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“Perhaps the biggest deficit in our clients’ lives is a lack of two things – it’s a lack of community and it’s a lack of self-esteem,” says Rob Gitin, who works with vulnerable youth in San Francisco.
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“The word we use for mental illness in Vietnamese is ‘crazy,’” Lanie Tran said. “If you’re a Buddhist, you believe you or your family members did something wrong in a previous birth. If you’re Catholic, you believe God is punishing you for something you did that was mean or wrong.”
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“We wanted to see the sun because the lights were on inside all the time. They would wake us up all the time, they wouldn’t let us sleep,” said one unaccompanied minor placed in a Texas detention center. “I wanted to cry. I thought, ‘God why am I here. Why did I come?’”

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Young people are suffering from mental health problems in unprecedented numbers — it's a problem that deserves a dedicated, thorough and sensitive investigation, says journalist Gisela Telis.

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Why is mental health so walled off from the rest of the health care system, even when statistics show that 18 percent of all adults have some kind of mental illness? And weren't federal parity requirements supposed to fix this?

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Mental illness has been a trending topic in the news. While we often see stories about it, not much attention is given to how the Latino community is faring. A 2016 California Fellow sets out to change that with a series on stigma and mental health needs in Southern California communities.

Picture of Deepa Bharath

In ethnic minority communities in particular, mental illness is a serious problem since stigma too often prevents individuals from seeking and getting the help they need. But a handful of programs are making progress in overcoming these obstacles.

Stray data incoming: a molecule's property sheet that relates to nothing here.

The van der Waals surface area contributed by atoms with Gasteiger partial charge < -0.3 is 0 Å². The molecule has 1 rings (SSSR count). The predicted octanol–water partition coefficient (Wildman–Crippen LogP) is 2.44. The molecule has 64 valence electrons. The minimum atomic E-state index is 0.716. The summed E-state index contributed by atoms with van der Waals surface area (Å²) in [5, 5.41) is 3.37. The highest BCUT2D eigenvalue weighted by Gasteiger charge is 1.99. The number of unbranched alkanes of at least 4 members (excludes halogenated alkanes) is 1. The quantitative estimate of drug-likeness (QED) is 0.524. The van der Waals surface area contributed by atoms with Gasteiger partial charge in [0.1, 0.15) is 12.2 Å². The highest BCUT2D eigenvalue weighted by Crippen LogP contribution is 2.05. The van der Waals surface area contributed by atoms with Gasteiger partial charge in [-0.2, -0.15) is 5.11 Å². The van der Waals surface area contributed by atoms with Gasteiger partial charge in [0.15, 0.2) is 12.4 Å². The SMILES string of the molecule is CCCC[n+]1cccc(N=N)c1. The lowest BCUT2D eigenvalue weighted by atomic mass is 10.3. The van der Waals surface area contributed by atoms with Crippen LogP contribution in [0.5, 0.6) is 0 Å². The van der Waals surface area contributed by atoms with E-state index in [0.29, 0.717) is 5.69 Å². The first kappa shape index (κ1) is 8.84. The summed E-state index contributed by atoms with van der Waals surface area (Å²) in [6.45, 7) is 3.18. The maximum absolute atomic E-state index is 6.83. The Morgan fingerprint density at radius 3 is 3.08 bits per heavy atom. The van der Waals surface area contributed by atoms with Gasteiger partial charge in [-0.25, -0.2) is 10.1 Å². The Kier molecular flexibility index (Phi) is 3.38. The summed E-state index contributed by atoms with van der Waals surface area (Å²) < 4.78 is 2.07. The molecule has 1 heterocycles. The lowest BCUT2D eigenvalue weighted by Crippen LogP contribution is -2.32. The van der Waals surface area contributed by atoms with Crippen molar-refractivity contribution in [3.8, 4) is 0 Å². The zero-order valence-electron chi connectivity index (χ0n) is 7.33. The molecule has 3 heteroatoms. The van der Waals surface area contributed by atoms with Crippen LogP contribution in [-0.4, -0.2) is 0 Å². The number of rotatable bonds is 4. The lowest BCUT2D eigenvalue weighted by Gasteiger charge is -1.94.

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The Yurok, California’s largest Native American tribe, recently submitted an emergency declaration to Gov. Jerry Brown and the federal government in response to a rash of suicides among the tribe’s young men. What's driving this trend, and what can be done?

Picture of Nancy  Cambria

We know "toxic stress" can have a devastating impact on the longterm health and well-being of children. But how do we counter its effects? It turns out that strengthening relationships and building resilience is key.

Picture of Nancy  Cambria

Toxic stress can have a devastating effect on children's health, with consequences stretching out over a lifetime. Nancy Cambria offers a primer on the science behind our emerging understanding of the toll chronic stress is taking on young lives.

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The USC Center for Health Journalism at the Annenberg School for Communication and Journalism is seeking two Engagement Editors to serve as thought leaders in one of the most innovative and rewarding arenas in journalism today – “engaged reporting” that puts the community at the center of the reporting process. Learn more about the positions and apply to join our team.

Nowhere was the massive COVID wave of winter 2021 more devastating than in America’s nursing homes, where 71,000 residents died in the surge. In this webinar, we’ll hear from the lead reporter in the USA Today series "Dying for Care," who will show how an original data analysis and an exhaustive reporting effort revealed a pattern of unnecessary deaths that compounded the pandemic’s brutal toll. Sign-up here!

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